Though Miller’s novel was eventually declared no longer canon, Episode 5 of The Mandalorian finds the title character on Tatooine where he reminds a fellow bounty hunter that it is the Tuskens who are the native beings on Tatooine, rather than invaders or aggressors. It is to the show’s credit that it carried this plot point over to the current canon, allowing it to reach a wider audience, and hopefully giving them a new perspective if and when they rewatch the earlier films.

Though depictions of the Tuskens have been improving slowly, people from the Middle East still really haven’t seen much in the way of actual representation. Most of what we’ve seen in terms of “representation” if you can call it that, is through language rather than visuals. To start, I should mention Rogue One, and more specifically, Jedha City. The first time I saw the movie, when they mentioned going to Jedha, I was convinced I’d heard them incorrectly. The name and pronunciation (though not the spelling) is lifted directly from Jeddah, a Saudi Arabian port city. Jedha’s narrow alleyways, reminiscent of many a real-life grand bazaar in an historic part of town further drove home for me that we were meant to be in a pseudo-Middle Eastern environment. According to the creatives, this was an intentional choice. The city was intended to be a mix of Middle Eastern cities, with some influence also drawn from the city of Sarajevo. The film even gives us a character native to Jedha in Bodhi Rook, played by Riz Ahmed. But Ahmed’s family is South Asian and not Middle Eastern, and I don’t want to imply that the two are basically interchangeable. Even the different countries within the Middle East are not interchangeable. But it is worth noting, and perhaps an indication that we are on the right track, that our named character native to the vaguely Middle Eastern locale is played by an actor whose family hails from the same continent as half the Middle East. Baby steps.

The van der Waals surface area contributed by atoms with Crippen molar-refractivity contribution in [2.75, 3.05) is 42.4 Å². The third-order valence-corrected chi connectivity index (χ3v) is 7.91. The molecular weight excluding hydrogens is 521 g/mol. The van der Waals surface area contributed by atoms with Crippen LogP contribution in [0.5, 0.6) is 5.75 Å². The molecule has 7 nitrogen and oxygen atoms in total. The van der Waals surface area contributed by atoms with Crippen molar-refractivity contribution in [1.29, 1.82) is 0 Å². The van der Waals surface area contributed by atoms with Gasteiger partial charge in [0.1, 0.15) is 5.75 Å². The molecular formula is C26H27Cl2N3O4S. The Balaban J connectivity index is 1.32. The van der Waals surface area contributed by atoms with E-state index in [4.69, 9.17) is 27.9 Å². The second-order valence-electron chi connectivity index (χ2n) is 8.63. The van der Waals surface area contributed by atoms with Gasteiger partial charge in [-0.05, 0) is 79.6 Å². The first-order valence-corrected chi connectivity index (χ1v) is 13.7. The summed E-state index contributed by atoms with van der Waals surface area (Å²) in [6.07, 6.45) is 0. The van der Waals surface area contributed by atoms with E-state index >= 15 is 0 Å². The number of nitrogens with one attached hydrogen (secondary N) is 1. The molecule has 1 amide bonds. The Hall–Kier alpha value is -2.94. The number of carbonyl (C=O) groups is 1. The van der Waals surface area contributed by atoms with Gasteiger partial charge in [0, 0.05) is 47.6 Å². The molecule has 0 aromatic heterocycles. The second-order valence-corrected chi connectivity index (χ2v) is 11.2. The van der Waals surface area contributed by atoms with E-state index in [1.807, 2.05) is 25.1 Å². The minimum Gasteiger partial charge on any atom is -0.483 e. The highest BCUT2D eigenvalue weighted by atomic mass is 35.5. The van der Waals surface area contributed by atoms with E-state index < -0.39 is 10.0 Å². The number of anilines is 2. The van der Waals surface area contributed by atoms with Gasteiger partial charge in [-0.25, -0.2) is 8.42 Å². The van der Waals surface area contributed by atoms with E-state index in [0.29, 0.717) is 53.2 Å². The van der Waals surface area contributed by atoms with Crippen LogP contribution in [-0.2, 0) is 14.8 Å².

On a final note about the use of language, and specifically the Persian language, there are two names in the ancillary material that jumped out at me: Ryder Azadi and Aftab Ackbar. Ryder Azadi is a character from Star Wars: Rebels, first appearing in the show’s second season. Initially he was the governor of Lothal who sympathized with the rebels, before becoming a rebellion leader in his own right. I can think of no better story for a character whose last name is literally the Persian word for “freedom”. I couldn’t believe it when I heard them mention his name in the show. A little on the nose, I thought, to literally name one of your freedom fighters “Freedom”. The funniest example of on the nose wordplay, for me anyway, comes from everyone’s favourite Mon Calamari rebel, Admiral Ackbar. The announcement that the Allegiance: Journey to the Rise of Skywalker comic would introduce Admiral Ackbar’s son was met with some light interest from me, until the announcement that his name is Aftab. My ears perked up, as they always do when I hear Persian spoken by non-Iranians. Then the hilarity dawned on me. “Aftab” is a man’s name in many Middle Eastern and South Asian countries, and is also the Persian word for sun, or sunshine. Yes that’s right. Admiral Ackbar, hero of the Rebellion, named his son Sun.

Of all the unexpected ways to become aware of the lack of Middle Eastern representation in Star Wars, for me it came when I decided to try and get my sewing skills up to par enough to join either my local Rebel Legion or 501st Legion. It was then, as I mentally scrolled through face characters that there is not a single one I could think of who looks like me. Not a single one I could pull off enough to dedicate the time to a detailed costume build. The most I could hope for is Background Jedi Knight, Imperial Officer #25, or the third X-Wing pilot from the left. I love this universe, and I hope going forward that it gets better. We have the upcoming Disney+ series, Kenobi, to look forward to. Given the likely setting of Tatooine, it doesn’t seem like much of a stretch that Tuskens will be appearing in some capacity. With British-Iranian writer Hossein Amini writing the series, I have hope that not only will the Tuskens continue to be humanized but that, perhaps, the writer wants to see someone onscreen that looks like him too.